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chapters 1 -5 notes

by: flipturn9

chapters 1 -5 notes SCHM 1010

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7 pages, all the notes we have taken in class so far, chapters 1-5
Concepts of Science
richard sorrentio
Study Guide
concepts, Of, Science
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This 7 page Study Guide was uploaded by flipturn9 on Monday September 5, 2016. The Study Guide belongs to SCHM 1010 at Auburn University taught by richard sorrentio in Fall 2016. Since its upload, it has received 4 views.


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Date Created: 09/05/16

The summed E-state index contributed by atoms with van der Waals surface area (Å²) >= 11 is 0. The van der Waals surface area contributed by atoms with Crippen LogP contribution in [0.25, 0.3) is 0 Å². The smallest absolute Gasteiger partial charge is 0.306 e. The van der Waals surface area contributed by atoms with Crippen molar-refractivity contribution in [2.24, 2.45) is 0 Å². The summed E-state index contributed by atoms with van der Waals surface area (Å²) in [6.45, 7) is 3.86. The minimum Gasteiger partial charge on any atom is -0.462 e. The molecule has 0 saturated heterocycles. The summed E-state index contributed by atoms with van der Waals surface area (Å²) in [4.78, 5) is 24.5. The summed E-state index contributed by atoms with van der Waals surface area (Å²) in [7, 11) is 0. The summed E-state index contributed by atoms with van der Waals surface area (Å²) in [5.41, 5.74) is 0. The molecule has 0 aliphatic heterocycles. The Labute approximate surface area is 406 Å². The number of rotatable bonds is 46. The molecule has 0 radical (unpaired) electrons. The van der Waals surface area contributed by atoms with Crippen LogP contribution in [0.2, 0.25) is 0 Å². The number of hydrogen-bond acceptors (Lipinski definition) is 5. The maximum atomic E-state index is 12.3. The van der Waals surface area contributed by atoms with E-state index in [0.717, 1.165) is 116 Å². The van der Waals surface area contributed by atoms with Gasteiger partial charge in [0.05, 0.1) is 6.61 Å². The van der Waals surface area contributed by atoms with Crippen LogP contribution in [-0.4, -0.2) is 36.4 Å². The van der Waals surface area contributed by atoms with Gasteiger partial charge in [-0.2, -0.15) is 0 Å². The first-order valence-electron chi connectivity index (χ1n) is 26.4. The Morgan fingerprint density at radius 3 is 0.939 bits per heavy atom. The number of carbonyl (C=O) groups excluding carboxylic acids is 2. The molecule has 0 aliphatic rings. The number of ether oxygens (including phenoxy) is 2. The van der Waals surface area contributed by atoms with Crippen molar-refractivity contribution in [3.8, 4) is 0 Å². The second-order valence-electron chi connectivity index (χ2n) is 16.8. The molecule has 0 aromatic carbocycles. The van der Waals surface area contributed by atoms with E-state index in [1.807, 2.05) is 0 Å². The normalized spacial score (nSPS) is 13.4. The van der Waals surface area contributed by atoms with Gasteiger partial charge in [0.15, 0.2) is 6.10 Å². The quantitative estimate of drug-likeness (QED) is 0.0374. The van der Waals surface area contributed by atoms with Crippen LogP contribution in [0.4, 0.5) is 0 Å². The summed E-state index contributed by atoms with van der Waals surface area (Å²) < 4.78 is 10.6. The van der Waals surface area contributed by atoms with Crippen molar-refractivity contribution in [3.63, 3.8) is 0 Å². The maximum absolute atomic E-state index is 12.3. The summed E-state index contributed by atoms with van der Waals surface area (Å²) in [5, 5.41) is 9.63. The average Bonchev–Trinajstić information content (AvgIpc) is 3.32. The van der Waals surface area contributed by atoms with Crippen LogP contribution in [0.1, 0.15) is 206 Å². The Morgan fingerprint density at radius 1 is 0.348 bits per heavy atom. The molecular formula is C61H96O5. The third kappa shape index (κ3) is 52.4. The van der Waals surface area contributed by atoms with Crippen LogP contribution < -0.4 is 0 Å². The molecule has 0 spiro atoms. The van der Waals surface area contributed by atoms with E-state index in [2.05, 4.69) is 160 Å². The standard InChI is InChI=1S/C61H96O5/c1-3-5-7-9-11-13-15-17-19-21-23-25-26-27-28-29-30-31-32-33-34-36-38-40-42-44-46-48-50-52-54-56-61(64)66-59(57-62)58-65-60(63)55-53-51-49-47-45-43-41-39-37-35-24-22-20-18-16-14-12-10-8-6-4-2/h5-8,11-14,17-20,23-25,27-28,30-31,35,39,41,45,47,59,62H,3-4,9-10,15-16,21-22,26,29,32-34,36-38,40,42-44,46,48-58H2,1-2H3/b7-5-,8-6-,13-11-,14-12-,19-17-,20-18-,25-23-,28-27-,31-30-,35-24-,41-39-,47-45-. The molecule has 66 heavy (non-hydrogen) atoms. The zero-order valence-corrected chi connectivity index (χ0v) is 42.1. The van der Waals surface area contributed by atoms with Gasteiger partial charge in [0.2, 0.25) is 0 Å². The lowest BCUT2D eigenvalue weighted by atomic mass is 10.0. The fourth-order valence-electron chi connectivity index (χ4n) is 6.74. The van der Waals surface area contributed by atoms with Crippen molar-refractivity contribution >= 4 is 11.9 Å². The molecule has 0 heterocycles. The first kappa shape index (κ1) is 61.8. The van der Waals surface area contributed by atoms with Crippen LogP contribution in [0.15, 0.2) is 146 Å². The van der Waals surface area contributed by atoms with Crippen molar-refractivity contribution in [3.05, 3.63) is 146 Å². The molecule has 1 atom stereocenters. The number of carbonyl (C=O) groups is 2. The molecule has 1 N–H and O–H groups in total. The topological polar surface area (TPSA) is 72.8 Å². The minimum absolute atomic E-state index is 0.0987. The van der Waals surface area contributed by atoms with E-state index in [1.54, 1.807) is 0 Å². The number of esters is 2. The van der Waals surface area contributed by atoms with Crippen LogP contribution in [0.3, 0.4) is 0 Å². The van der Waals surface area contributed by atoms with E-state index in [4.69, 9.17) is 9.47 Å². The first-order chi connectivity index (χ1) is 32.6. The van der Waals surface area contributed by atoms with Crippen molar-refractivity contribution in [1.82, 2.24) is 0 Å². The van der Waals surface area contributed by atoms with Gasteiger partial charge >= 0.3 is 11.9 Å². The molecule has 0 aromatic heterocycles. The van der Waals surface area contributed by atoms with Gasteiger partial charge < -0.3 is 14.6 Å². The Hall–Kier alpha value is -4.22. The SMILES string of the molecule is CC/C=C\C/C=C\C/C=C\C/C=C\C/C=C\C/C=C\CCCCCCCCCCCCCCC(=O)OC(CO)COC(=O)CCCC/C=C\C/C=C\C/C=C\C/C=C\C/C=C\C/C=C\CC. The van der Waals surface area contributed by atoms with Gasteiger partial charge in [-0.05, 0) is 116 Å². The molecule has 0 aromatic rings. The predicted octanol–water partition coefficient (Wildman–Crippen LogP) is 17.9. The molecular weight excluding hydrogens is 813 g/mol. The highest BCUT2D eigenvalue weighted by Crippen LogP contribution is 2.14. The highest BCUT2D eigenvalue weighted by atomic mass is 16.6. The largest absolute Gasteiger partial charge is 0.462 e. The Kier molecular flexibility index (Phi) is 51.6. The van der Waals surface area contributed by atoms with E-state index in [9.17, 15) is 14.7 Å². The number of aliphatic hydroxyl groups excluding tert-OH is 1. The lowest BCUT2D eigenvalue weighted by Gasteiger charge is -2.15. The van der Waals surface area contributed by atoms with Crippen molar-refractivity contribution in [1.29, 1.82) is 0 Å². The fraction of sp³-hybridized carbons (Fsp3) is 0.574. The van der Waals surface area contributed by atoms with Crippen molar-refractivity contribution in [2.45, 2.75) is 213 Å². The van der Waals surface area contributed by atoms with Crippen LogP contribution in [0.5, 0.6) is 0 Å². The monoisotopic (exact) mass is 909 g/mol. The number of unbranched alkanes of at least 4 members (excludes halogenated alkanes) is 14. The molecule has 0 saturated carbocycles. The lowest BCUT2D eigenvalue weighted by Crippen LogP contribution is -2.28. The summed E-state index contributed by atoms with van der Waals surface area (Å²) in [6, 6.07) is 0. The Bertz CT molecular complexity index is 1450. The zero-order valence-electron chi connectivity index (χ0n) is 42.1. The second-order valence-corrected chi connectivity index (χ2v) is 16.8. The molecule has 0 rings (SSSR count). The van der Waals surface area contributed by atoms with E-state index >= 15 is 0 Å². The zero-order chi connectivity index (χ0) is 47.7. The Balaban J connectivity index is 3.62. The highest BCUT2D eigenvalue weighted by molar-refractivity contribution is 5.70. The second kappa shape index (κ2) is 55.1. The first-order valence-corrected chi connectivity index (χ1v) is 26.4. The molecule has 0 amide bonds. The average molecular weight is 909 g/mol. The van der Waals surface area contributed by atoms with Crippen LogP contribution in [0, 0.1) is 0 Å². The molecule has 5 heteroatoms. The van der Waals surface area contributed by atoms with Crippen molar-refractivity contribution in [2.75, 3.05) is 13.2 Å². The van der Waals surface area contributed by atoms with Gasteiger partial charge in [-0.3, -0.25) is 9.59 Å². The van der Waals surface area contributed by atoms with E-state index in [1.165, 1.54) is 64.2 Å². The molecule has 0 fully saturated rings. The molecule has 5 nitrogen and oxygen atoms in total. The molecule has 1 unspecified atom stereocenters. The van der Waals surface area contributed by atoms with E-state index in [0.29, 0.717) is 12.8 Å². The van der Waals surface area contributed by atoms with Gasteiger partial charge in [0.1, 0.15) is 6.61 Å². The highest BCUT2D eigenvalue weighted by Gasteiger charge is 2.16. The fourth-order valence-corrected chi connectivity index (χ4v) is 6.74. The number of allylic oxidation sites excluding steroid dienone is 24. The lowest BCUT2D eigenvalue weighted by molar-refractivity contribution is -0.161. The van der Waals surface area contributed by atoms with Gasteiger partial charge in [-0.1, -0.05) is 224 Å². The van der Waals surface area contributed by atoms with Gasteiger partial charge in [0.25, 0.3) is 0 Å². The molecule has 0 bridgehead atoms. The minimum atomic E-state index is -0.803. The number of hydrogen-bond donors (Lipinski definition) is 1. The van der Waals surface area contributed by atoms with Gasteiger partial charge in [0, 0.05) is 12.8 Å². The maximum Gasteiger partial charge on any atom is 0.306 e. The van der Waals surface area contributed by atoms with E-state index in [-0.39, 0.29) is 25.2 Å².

Concepts of science SCHM 1010 Richard Sorrentino Test 1 Chapter 1: 1. Critical thinking: thinking correctly for oneself that successfully leads to the most reliable answers to questions and solutions and problems 2. Science: a method of investigation nature- a way of knowing about nature that discovers reliable knowledge about it 3. Reliable knowledge: knowledge that has a high probability of being true because its veracity has been justified by a reliable method 4. Tools of science  Evidence  Logical reasoning  Skepticism 5. Kinds of science  Observational vs experimental  Observational: do not assign subjects  Experimental: investigators assign treatments 6. Why measure anything  Predictions  Judgements  Decisions 7. What is a scientific hypothesis? An informed, testable and predictive solution to a scientific problem that explains a natural phenomenon, process, or event 8. Corroborated hypothesis: one that has passed its tests, one whose predications have been verified 9. Scientific fact: a highly corroborated hypothesis that has been so repeadly tested and for which so much reliable evidence exists, that it would be perverse or irrational to deny 10. Scientific theory: unifying and self consistent explanation of fundamental natural process 11. A theory is not a beginning, a theory is a thoroughly tested final product 12. Scientific method  Observations  Question  Hypothesis  Prediction  Test  Hypothesis-> corroborated hypothesis-> fact-> theory Pentobarbital: sleeping pills, lots of people OD’d on them 1. Thalidomine: cant OD on it, sleeping pills (calming drug) targeted pregnant women for morning sickness 2. Thalidomine never available in the US, but widely available in other countries (FDA) refused to approve it in US. 3. Kathleen Kelsey PHD and MD: the one who wouldn’t approve drug, because it was tested on rats and never sedated them (which is what the drug is supposed to do) 4. Caused growing fetus problems, unproportioned limbs because thalidomide cant interact with DNA and it targets growing tissue…. (fetus) 5. Kelsey was awarded the president’s aware for distinguished federal civilian service  Things we cover in concepts of science 1. Physics: the study of matter and motion 2. Chemistry: the study of the combination of atoms and molecules 3. Astronomy: study of objects in the Heavens 4. Geology: the study of solid earth 5. Biology: the study of living systems  How does the government provide funding for research? 1. Taxpayers, $136 billion in research  How do scientists communicate their results? 1. Scientific journals  Pseudoscience: false science, belief that cannot be proved or disproved by a reproducible test Science vs pseudoscience Willingness to change with new evidence fixed ideas Ruthless peer reviews no peer review Takes account of new discoveries favorable discoveries Invites criticism sees criticism as conspiracy Verifiable results non repeatable Limits claim of usefulness claims widespread usefulness Accurate measurements ballpark measurements Chapter 2 1. Can we detect the sun and moon? Yes 2. Can we characterize the apparent movement of the sun? yes. Moon? Yes. 3. Other celestial bodies? Yes the other plants and the stars 1. Ptolemy AD 90-168 2. Claudius ptolemaeus 3. Credited with understanding of how the earth moves in respect to each other 4. “earth is the center of the universe” 5. Ptolemaic model of the universe -> “7 Heavens” -> 7 moving objects in the sky around the earth 1. Nicholas Copernicus 2. Wrote a book-> de revolutions orbium coelestium 3. The Sun is in the middle, planets revolve around the sun 1. Johannes Kepler 2. Kepler’s laws of planetary motion  The planets travel in ellipses with the sun a focci  The radius vector sweeps out equal areas in equal times  The square of the period of revolution T, is proportional to the cube of the mean distance 1. Mechanics: the branch of science that deals with the motions of material objects and the forces that act on the, 2. Can we measure motion? Yes, Speed= distance/ time 3. Acceleration: a measure of the [rate of change] of velocity  A= change in velocity/ units of time  Measured in m/s^2 1. Velocity= a*t (acceleration times time) 2. Distance traveled= ½ * a*t^2 3. What makes an object accelerate? Force 4. Acceleration: change in speed and or direction 5. What force acted in Galileo’s experiments? Gravity 6. Acceleration due to gravity on earth? 9.8 m/sec^2 7. What are the universal laws of motion? st  1 law of motion: a moving object will continue moving in a straight line at a constant speed and a stationary object will remain at rest unless acted upon by an unbalanced force  what is force: something that produces a change in the state of motion of an object nd  2 law of motion: the acceleration produced on a body by a force is proportional to the magnitude of the force and inversely proportional to the mass of an object  FORCE= mass* acceleration  Forde is measured in Newtons  3 law of motion: for every action there is an equal and opposite reaction 1. momentum: the tendency of a body to keep moving 2. momentum = mass* velocity …p= m*v… units = kg* m/s 3. What is the conservation of linear momentum: car wreck= guy goes flying  4. Conservation of angular momentum: ice skating 5. Gravity: an attractive force that acts on every object in the university 6. Big G= gravitational constant 7. Little g = acceleration due to gravity 8. What doesn’t produce gravity? A complete vaccum 9. What does G represent? Gravitational constant 10. What units is momentum measured in? kg*m/s Chapter 3 1. Living system: any system that uses energy for the purposes of growth, maintenance and reproduction 2. If its not living, its not using energy 3. Energy: the ability to do work 4. James Prescott Joule 5. What is work: force applied over distance 6. W=F*d 7. One joule of energy is: one newton of force applied across one meter of space 8. Energy is measured in joules, after James Prescott 9. Power: amount of work per unit time (joules) 10. Watts: power using metric system 11. Horse power: power using English system 12. P= w/t 13. Kinetic energy: the energy of motion 14. Potential energy: the energy of position 15. Thermal energy: the random kinetic energy of atoms 16. Wave energy: kinetic energy associated with different kinds of waves 17. How are mass and energy related? Mass is a form of energy 18. Total mechanical energy: kinetic + potential 19. Energy st  1 trophic level- producers, EX: plants, algae, some protists, cynobacteria  2 ndtrophic level- primary consumers, EX: grasshopper  3 trophic level- secondary consumers, EX: frogs th  4 tropic level- tertiary consumers, EX: humans…eating frog legs  10% energy rule, only 10 % of energy is carried from each trophic level 20. system: a party of the universe under study and separated from its surroundings by a real or imaginary boundary 21. 3 Systems  open system: matter and energy are okay here  closed system: no matter, energy is allowed here  isolated system: no matter, no energy 22. isolated system the total amount of energy including heat is conserved 23. thermal energy= kinetic energy 24. a closed system allows energy to cross its boundary 25. what does no work? A meteor moving through a vaccum at 1,000 km 26. p= w/t  1 law of thermodynamics: In an isolated system the total amount of energy included in heat is conserved 27. what are sources of energy  coal  renewables  hydroelectricity  nuclear energy  natural gas  oil 28. most used in the US?  Petroleum  Natural gas  Coal  Renewable energy  Nuclear electric power 29. Fossil fuels: carbon rich deposits of ancient life that burn with a hot flame. EX: petroleum, coal, natural gas 30. Venezuela- most oil in country 31. USA- most oil production 32. What is a non-renewable energy source: sources of energy that once they’re used are not quickly replaced 33. Fossil fuels are not non-renewable sources of energy 34. Renewable energy: something that can be renewed within a lifetime. 35. EX: wind, solar 36. No solar farms in Alabama 37. Solar farms in:  Germany  Italy  Spain  Japan  China  USA  France 38. Solar farms 39. PROS: renewable and plentiful nearly completely clean no mechanical parts, noiseless 40. CONS: cannot be used at night, low energy transformation efficiency 41. MONEY: residential 15-40k 42. Wind farms 43. MONEY: commercial- 1-2 Million, residential 35-50k 44. PROS: renewable and plentiful nearby completely clean and compadible with other land uses 45. CONS: variable amount of energy generated, danger to wildlife, negative environmental impact Chapter 4 1. Heat: random kinetic energy of atoms and molecules 2. Temperature: a quantity that reflects how vigorously atoms are moving and colliding in a material. 3. Where is the metric system used? The whole world, except: the USA, Liberia, Myanmar 4. Ferenheit  Boiling: 212 f  Freezing: 32 f 5. Celcius  Boiling 100c  Freezing:0c 6. Kelvin- absolute temp does not go under 0 degrees  boiling 373.15 k  freezing 273.15 k 7. specific heat capacity: the amount of heat required to raise the temperature of lg of a material by 1 degrees Celsius 8. Limitations of the use of solar energy? There is a low efficiency of energy transformation 9. How can heat be transferred?  Conduction  Convection  Radiation 10. Conduction: transfer of heat by collisions between vibrating atoms or molecules 11. Convection: the transfer of heat by the physical motion of masses of fluid 12. Radiation: transfer of heat by electromagnetic radiation  2 nd law of thermodynamics: in a closed system, transformation of energy results in a decrease in usable energy and an increase in entropy 13. what does the 2 ndlaw of thermodynamics predict?  Heat will not flow spontaneously from a cold to a hot body  You cannot construct an engine that does nothing but convert heat to useful work  Every isolated system becomes more disordered over time 14. Gravity pulls bodies together 15. Electricity can pull bodies together or repel them apart Chapter 5 1. What are the forces of the universe?  Strong force  Electromagnetic force  Weak force  Gravity 2. What evidence did we have for electricity?  A force, more powerful than gravity that moves objects both toward and away from each other depending on the change.  Static electricity: a phenomenon caused by the transfer of electrical charge between objects 3. Is light a form of energy?  Yes, involvement of electrical charge from the clouds to the ground  Proton: charge= +1  Neutron: charge= 0  Electron= -1 4. Atom: the smallest unit of an element  Atomus: indivisible particle 5. Element: a substance that cannot be converted to a simplier substance by ordinary chemical means 6. Coulmb ( c) of charge: the absolute value of the amount of charge on 6.241* 10^ 18 protons or electrons 7. Coulmb’s law: f=k*q1*q2/ d^2  F: electrical force  K= electrical constant  Q= charge  D=distance between charges 8. Electrical field: the strength of the force that acts on a + 1 charge at that point in space 9. Magnetic field: a collection of lines that map the direction that compass 10. Electrical circuit: an unbroken path of matter that carries electricity 11. Electrical current: a flow of charged particles